The Secret of Learning to Touch Type

The secret of learning to touch type can be summed up in one word. Practice!

It is only through constant practice that a person; child or adult, can learn to touch type. Whether you follow the instructions from a touch typing book, or more commonly these days, use one of the many software touch typing tutors, doesn't really matter. But practice does. It is important to practice, so we'll say it again. PRACTICE! Practice every day. Practice whenever you can, and touch typing will become a natural part of you and your children's computer life.

And with only 5 minutes practice every day, it doesn't take long to start to put to great use what has been learnt in the lessons.


There isn't enough time in the week to teach touch typing, you say.

We think that this is actually a poor argument for not teaching touch typing. You already know how much time is wasted because the children don't know where the keys are or are slow at typing. But if you spend time - yes, valuable curriculum time - teaching 7, 8 or 9 year olds to touch type then all the other IT lessons, the ones in the curriculum that the children and school get judged on, will be so much easier. Once the children have learnt to touch type, their increased confidence and ability to use a keyboard will mean that more of the curriculum can be covered and in less time.


At what age should children start to learn to touch type?

The answer to this is really as soon as they have learnt the alphabet (preferably both lower and upper case letters) and have reasonable control of, and dexterity, in their fingers. Typically this will be between 7 and 9 years of age.


How should children go about learning to touch type?

With a computer in a classroom set up with a MyKids keyboard & mouse and a touch typing tutor, such as BusyFingers. Encouraging each child to spend just 5 to 10 minutes a day, every day, practising the lessons and working their way gradually through the different levels will give the child a sound grasp of touch typing in just one term.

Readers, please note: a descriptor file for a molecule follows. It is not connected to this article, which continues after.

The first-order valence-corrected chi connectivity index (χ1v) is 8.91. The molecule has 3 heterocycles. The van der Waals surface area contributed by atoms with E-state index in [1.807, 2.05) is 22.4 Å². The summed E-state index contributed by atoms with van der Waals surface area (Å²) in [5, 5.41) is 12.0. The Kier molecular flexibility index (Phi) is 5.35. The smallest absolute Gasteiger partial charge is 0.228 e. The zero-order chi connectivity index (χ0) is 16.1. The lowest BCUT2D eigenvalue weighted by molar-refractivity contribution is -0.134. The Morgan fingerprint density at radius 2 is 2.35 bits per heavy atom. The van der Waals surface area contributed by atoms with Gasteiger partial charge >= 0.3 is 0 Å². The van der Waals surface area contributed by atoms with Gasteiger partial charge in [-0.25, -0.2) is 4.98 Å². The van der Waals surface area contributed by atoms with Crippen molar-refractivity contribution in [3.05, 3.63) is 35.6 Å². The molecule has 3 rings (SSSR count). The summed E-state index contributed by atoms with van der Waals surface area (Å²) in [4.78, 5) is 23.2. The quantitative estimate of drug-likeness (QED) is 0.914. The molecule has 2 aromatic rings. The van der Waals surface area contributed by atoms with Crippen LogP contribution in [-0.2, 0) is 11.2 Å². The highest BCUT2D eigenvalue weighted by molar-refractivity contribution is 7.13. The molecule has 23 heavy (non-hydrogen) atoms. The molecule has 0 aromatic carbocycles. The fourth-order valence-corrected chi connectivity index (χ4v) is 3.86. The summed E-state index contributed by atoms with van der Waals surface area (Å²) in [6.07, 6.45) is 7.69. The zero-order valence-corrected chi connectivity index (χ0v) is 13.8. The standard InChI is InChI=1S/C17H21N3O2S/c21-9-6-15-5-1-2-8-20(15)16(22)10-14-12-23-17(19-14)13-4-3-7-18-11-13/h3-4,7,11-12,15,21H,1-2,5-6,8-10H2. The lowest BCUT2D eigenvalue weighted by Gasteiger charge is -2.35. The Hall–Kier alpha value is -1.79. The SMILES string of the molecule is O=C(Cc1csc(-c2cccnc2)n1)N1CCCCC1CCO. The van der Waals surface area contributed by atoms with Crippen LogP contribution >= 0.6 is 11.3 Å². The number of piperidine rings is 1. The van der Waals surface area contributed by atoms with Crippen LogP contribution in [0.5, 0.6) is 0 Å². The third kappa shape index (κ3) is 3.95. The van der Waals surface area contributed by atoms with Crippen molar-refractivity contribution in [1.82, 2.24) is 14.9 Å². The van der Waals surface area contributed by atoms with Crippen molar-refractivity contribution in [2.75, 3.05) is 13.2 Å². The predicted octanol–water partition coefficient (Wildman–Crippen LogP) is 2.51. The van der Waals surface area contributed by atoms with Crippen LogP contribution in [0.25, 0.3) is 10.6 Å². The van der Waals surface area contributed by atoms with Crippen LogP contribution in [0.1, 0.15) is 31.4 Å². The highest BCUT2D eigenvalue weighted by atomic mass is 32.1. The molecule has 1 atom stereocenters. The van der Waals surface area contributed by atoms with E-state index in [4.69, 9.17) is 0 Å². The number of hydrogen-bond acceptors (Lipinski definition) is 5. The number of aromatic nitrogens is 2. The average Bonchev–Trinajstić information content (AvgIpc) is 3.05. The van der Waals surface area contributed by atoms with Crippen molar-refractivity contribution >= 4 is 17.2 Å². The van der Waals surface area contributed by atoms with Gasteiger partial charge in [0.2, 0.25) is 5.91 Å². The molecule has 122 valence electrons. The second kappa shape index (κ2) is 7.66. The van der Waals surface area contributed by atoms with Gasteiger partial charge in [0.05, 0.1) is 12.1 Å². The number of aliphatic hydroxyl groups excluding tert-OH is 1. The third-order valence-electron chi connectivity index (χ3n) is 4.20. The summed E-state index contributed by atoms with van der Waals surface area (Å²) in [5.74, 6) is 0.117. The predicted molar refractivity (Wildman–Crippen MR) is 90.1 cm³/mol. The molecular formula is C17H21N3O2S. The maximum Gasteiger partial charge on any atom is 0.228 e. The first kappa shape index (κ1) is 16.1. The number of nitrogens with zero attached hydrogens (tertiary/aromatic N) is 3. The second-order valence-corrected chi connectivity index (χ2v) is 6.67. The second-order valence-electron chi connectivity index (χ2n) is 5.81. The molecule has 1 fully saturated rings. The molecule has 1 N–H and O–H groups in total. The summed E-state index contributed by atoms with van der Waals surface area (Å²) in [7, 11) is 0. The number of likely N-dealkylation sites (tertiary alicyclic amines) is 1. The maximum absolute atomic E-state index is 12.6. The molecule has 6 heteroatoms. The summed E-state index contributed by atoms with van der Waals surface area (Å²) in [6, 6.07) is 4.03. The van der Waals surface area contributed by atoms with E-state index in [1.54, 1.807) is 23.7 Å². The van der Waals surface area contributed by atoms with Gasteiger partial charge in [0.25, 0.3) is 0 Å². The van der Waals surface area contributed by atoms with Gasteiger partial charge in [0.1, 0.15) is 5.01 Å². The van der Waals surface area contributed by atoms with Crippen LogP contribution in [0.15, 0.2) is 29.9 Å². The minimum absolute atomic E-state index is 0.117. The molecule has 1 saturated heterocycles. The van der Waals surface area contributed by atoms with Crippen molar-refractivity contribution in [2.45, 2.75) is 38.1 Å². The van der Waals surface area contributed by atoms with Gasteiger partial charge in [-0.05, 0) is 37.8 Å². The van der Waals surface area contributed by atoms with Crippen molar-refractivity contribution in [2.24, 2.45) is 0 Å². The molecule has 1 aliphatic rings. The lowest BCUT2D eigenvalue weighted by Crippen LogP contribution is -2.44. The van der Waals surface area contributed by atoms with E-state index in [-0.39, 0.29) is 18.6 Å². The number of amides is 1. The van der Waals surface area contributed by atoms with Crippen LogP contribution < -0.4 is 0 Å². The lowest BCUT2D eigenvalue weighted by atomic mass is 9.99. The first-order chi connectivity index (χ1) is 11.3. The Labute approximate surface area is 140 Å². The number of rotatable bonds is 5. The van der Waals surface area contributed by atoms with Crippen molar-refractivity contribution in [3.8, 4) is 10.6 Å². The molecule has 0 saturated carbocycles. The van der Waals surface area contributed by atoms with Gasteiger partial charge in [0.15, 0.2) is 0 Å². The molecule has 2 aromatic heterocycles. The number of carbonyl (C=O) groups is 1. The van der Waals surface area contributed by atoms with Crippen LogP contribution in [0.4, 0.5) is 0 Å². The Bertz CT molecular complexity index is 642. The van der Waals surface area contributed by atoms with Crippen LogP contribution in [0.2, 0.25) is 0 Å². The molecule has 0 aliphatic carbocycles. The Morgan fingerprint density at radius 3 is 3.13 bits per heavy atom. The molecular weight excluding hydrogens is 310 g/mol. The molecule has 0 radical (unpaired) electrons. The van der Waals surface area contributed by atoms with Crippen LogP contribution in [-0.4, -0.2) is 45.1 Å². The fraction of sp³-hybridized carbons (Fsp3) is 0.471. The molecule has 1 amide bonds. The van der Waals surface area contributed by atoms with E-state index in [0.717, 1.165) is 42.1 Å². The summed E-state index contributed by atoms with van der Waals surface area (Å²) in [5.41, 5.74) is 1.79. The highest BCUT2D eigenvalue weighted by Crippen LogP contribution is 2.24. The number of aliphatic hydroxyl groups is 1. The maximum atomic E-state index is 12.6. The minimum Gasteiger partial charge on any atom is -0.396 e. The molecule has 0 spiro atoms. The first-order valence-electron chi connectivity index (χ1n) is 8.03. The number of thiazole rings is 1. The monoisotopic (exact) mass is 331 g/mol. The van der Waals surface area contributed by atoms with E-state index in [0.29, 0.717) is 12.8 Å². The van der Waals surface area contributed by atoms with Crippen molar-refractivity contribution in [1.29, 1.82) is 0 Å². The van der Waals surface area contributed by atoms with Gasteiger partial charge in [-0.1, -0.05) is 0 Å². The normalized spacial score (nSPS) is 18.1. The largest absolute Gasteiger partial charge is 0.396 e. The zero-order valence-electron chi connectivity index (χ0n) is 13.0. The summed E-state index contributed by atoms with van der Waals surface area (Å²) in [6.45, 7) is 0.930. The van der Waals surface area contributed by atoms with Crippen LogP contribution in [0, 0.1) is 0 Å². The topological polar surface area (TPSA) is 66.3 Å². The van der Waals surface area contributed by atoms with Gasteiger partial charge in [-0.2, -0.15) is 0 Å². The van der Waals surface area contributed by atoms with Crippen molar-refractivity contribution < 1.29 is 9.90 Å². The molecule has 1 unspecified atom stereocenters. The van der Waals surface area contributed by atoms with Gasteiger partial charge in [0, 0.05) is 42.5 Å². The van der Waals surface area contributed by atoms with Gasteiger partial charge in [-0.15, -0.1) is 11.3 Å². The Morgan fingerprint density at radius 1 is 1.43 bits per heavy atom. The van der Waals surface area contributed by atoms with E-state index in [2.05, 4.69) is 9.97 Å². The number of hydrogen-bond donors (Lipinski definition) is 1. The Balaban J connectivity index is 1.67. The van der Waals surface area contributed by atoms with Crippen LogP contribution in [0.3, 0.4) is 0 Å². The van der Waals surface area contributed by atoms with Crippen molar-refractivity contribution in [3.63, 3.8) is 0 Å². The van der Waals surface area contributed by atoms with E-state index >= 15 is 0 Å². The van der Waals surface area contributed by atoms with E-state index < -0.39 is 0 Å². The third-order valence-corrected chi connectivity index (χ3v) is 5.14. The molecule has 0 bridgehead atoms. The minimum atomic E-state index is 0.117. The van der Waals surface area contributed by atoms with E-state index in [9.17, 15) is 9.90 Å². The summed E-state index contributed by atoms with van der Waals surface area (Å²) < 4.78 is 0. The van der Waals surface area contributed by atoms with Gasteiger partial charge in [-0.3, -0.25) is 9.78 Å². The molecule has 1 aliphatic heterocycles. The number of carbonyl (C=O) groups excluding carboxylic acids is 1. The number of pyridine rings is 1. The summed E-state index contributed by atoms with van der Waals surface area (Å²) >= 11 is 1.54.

Alternatively, set aside 10 minutes in one, perhaps the only one, IT lesson during the week that the children have and make touch typing the focus of that 10 minutes. The time spent at the beginning of that lesson, if it is pursued throughout the year, will have such a positive effect that any time "lost" while teaching touch typing will be made up many times over in the remaining terms. It is likely that the children's rate of progress will be slower than other children who are getting regular practice every day, but with persistent practice the children will start to touch type over the course of the year.

So, with regular practice - however it is achieved - you and your children will learn the valuable skill of touch typing amazingly quickly.

With just 5 to 10 minutes practice every day it doesn't take long to become a touch typist.

One last thought on the secret of learning to touch type. When learning to touch type, accuracy is much more important than speed. This is because, even with an accuracy of 90 % it equates to one mistake every 10 characters, which translates to one spelling mistake approximately every second word. Which isn't really very good!


So, in conclusion, PRACTICE regularly and focus on ACCURACY and touch typing will soon become as natural as breathing!!